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  • Does Nick Foligno make sense for the Wild?


    The Minnesota Wild are no doubt going to be busy this summer. Aside from signing their two prized top forwards to new contracts — please stay Kirill Kaprizov and Kevin Fiala — they have already signed Joel Eriksson Ek to an eight-year deal, bought out both Ryan Suter and Zach Parise, signaling a massive leadership change, and will also lose another player to the expansion draft later this week.

    With some holes to fill and the treacherous dead cap hits provided by the aforementioned buyouts next season, this year is the year to target some free agents. GM Bill Guerin is going shopping and he’s allegedly staying close to home.

    In a weekend busy with a flurry of trades around the league, there has already been rumors surrounding the Wild and who they will target when free agency opens on July 28. One name has a brotherly connection, and that’s forward Nick Foligno. The brother of Wild forward Marcus — the connection almost makes too much sense.

    Do the Wild need some depth forwards to replace Parise and the crop of pending free agents like Marcus Johansson and Nick Bonino? Yes. Does he have all those intangibles that we love to think about when it comes to team locker rooms? Yes. Is Nick Foligno basically born to play for the Wild? Also somewhat yes.

    Even if he underwhelmed during his time as a member of the Toronto Maple Leafs after last season’s trade deadline, he’s been one of the top defensive forwards in the league and been able to chip in with some middle level of production. He’s certainly a dude that I could personally see Guerin going after just for some semblance of stability.

    Here’s a graph.

    Ribs aside, he’s been fairly good over the last three seasons. Just a bang-average player that has been above replacement level. Not someone you really want to be your top priority for free agents, but depending on the price of the contract, it could really be helpful. He’s basically exactly like Marcus in the sense of not being a great skater, excellent defensively, and able to somewhat produce on offense with the right teammates around him.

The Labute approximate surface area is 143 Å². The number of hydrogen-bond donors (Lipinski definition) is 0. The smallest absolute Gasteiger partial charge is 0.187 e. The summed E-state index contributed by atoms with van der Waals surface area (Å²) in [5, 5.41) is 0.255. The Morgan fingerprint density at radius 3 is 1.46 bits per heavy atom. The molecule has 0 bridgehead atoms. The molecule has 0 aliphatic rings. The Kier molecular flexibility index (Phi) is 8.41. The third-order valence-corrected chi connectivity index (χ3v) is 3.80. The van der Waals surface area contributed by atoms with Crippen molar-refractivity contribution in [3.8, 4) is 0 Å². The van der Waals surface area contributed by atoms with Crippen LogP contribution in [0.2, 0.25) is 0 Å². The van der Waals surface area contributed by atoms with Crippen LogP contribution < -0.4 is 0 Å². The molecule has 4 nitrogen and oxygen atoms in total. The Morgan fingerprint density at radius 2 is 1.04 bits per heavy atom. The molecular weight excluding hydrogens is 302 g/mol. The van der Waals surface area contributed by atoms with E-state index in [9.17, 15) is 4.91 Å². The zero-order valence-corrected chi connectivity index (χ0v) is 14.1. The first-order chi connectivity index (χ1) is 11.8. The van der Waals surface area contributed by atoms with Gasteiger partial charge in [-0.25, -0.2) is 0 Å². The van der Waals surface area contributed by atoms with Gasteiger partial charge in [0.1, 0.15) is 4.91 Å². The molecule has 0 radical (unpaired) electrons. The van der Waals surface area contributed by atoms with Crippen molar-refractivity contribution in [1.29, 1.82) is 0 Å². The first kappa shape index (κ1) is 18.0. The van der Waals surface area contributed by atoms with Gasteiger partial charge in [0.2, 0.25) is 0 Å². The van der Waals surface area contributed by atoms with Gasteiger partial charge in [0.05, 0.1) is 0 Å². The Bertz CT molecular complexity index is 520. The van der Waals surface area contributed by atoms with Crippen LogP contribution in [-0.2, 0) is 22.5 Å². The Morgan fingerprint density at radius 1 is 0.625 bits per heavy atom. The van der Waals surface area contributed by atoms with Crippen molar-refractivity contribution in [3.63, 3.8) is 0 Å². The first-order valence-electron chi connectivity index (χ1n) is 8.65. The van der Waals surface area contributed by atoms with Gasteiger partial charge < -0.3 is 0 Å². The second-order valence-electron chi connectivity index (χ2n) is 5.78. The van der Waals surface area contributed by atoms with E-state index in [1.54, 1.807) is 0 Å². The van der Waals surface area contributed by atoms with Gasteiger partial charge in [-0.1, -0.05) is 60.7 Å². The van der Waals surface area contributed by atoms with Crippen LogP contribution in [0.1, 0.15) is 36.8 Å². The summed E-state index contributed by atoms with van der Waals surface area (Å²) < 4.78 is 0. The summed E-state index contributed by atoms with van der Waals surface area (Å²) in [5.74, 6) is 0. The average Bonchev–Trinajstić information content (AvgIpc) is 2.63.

In terms of the contract, let’s go back to the Evolving-Hockey well and use their excellent contract projections that almost always get it relatively close. For right now, the most likely contract that Foligno will get in free agency, signing with a different team, is a two-year contract with a $2.91-million AAV. Now, that has a 35 percent chance attached to it, but coming in just behind it at 33 percent is a one-year deal with just a $1.8-million AAV.

    With the Parise and Suter buyout cap hits rocketing up after next season, a one-year deal would be much easier to swallow and Foligno projects well to come in for fairly cheap on just a single season. That contract would be ideal, and wouldn’t hurt the Wild in the present or the future — not even that amount of salary would affect the Fiala and Kaprizov contract negotiations.

    For where Foligno would play in the lineup, as much as we would all love for him to return to his previous role as a top-six center, he most likely still projects as a winger at this time. For Minnesota, he would certainly cut it as a center since they already converted Ryan Hartman to a center — who never even played the middle position at the NHL level before last season — so there’s always that possibility for a Foligno at center, but it just feels like too much of a stretch to already pencil him in next to his brother and for all of us to clap like seals as they take the ice together.

    Having him take a depth center role, lowering his responsibilities to simply a third-line center and someone on the penalty kill, can certainly let Eriksson Ek keep a top-six spot and hold on to it all season long.

    Even beyond the ice-level contribution, Nick has been known to be a very vocal captain and a leader — however you want to quantify that characteristic in a player. Getting rid of two alternate captains in Parise and Suter, the “room” could use someone with that experience, even if it comes in a short-term deal and a temporary fix until the other younger guys can do that.

    The only way that Foligno doesn’t work in Minnesota, is if it’s a longer contract than one or two seasons, or if his presence on the team blocks someone like Matt Boldy or Marco Rossi from taking a significant place in the lineup. But, hey, who doesn’t love internal competition?

    Please let it be cheap and please let it be short.




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